When I was 19 years old I shipped myself off to food boot camp in Jackson Hole, Wyoming. I showed up to camp sick with mono and junior to everyone by 3 to 15 years. My job started with waking up at 5am to cook food for ungrateful academics (kidding, they were grateful for every meal and told me so. They were especially grateful if I put a few extra scoops in the coffee machine. Note academics are waaay tougher than Cowboys, union men, or construction workers when it comes to coffee strength)(sorry about too many parentheses). My duties also included; cleaning toilets, picking up trash, repairing destroyed cabins, or just general ‘charlie work’ while getting paid dirt. But like everyone who tells these kinds of work stories, they always say - "It was the time of my life!" Despite this terrible (charlie) work I learned a lot about living and a little about love - and an appreciation for Alan Jackson.
At first I was the new guy; everyone else had been here before and I could barely hold my own due to the mono. But, I recovered in excellent form, and since I was 19 I thought this was an event that should be celebrated and went out drinking my first night after finishing my full course of antibiotics. This was in high altitude, so I was a train-wreck that night. But, due to my hard work while still having mono and my hilarious scene that night - I was accepted as one of the crew.
Once our daily responsibilities were done we would sit on the bench outside the kitchen and shoot the shit until it was time to start a way-too-big a fire then get silly. There on the bench we had some of the best conversations from 'which animal would you ride into battle on' to ‘which song by Journey cuts the deepest’ to ‘how to do home dentistry’ or ‘where to properly punch a bear in the event of attack’. This bench might sound lame as it’s not a luxury recliner or a yacht but in fact it had an epic view of some of the finest mountains. In fact, this little camp was surrounded by multimillion dollar ranches all vying for this view and this wilderness.
The work sucked, but the camaraderie, the view from the bench (I’m a flatlander, so mountains blow my mind) combined with the lengthy, epic, and pointless conversation made it good at the time, but an absolute joy in retrospect.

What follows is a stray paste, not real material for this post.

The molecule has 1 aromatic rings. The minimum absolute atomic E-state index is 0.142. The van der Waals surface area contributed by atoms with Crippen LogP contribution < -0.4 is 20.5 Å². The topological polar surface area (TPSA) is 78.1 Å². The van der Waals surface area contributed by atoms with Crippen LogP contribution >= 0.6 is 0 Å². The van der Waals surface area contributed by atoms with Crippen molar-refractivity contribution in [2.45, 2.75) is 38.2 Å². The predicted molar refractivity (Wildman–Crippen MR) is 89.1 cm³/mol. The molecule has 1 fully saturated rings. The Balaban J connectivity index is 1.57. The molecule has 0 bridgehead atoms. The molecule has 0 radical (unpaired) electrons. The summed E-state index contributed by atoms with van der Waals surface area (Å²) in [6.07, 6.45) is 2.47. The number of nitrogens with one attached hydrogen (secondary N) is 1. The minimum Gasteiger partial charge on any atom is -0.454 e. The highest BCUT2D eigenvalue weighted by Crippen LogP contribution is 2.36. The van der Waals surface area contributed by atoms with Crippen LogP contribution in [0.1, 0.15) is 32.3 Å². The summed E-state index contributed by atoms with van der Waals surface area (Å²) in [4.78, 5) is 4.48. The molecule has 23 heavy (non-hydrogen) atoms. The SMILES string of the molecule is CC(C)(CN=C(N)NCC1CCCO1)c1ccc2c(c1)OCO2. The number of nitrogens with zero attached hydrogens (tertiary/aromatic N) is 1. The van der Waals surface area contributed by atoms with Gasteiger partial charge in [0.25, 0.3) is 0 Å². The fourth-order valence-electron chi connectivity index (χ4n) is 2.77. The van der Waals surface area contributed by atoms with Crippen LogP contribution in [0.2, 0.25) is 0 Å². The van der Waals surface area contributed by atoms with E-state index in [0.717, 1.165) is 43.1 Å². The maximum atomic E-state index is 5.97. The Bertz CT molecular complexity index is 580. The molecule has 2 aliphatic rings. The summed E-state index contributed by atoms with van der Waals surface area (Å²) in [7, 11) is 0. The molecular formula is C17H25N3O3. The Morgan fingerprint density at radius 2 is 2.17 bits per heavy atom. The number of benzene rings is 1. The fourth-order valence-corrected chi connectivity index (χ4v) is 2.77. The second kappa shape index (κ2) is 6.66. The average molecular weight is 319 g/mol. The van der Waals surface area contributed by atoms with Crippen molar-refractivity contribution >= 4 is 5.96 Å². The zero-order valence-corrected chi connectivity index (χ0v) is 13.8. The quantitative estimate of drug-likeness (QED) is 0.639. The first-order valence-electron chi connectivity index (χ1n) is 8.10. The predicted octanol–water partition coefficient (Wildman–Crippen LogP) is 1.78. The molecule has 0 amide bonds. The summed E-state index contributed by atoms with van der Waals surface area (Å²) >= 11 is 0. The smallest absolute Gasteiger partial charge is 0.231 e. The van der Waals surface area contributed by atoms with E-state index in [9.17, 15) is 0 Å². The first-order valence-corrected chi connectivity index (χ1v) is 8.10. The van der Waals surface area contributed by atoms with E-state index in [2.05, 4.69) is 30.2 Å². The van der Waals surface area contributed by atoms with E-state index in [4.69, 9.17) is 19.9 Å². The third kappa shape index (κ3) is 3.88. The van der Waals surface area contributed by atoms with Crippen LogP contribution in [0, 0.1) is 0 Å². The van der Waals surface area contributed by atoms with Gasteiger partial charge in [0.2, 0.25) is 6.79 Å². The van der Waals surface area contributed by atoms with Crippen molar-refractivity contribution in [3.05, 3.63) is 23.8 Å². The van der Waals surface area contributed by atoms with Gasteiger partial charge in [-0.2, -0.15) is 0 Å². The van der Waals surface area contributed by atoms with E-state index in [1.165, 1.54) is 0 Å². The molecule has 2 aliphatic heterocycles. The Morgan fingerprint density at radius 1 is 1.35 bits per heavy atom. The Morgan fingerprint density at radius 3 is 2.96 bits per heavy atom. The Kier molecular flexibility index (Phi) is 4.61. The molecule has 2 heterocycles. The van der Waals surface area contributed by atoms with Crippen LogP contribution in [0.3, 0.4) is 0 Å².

After that, I worked at another camp, and then returned to this one a few years later, harder, tougher and with a few more scars (from doing stupid things with hooligans mind you not actually being tough). The bench was still there; the culture of hanging around the bench and the shenanigans were still the same and I enjoyed it, but I knew it would be my last time at camp, and I have not been back since but do miss it.
I think we all have some job or passion we once had and said, ‘This is great but I just can't do it anymore’. You realize that you became different and have to move on. You look back at those times working a bum job with fondness but know that you can't go back to it.
Travelling is a lot like your bum job; often the worst and scariest parts of your trip turn out to be the best and the free time to have conversations about anything with people from all backgrounds leaves a lasting impression. Some of the unpleasant or boring things that at the time seemed bad have now left a good impression on me; like now I crave a hardboiled egg after it was the only food on the bus in Africa , or that horrible trip to Tarrabuco actually ended up making us great friends, or the club in Berlin being too expensive we just had beers on the street – which became the best night out. The not so great things actually make you love the trip in retrospect just like the summer you spent scrubbing toilets. But, the best part is each trip will have great (and bad) experiences no matter your age or which budget you are in; therefore it will be the bum job you will never outgrow. You can always return to the road, but each time the experience will be different as you grow older and as times change. We are no longer staying just in the cheaper possible hostel, eating ramen and drinking the cheapest possible beer (although all this happens sometimes still). We have grown up a little (just a little), and are still able to travel without feeling we have outgrown it. I don’t think we have met or will ever meet someone who has outgrown travelling because even if you are bumming it as cheaply as possible or spending loads there is no wrong way to travel.
P.S. The phrase ‘charlie work’ comes from It’s Always Sunny in Philadelphia, where some of Charlie’s work was to kill rats using a stick with nails in it…. My work was never quite that bad.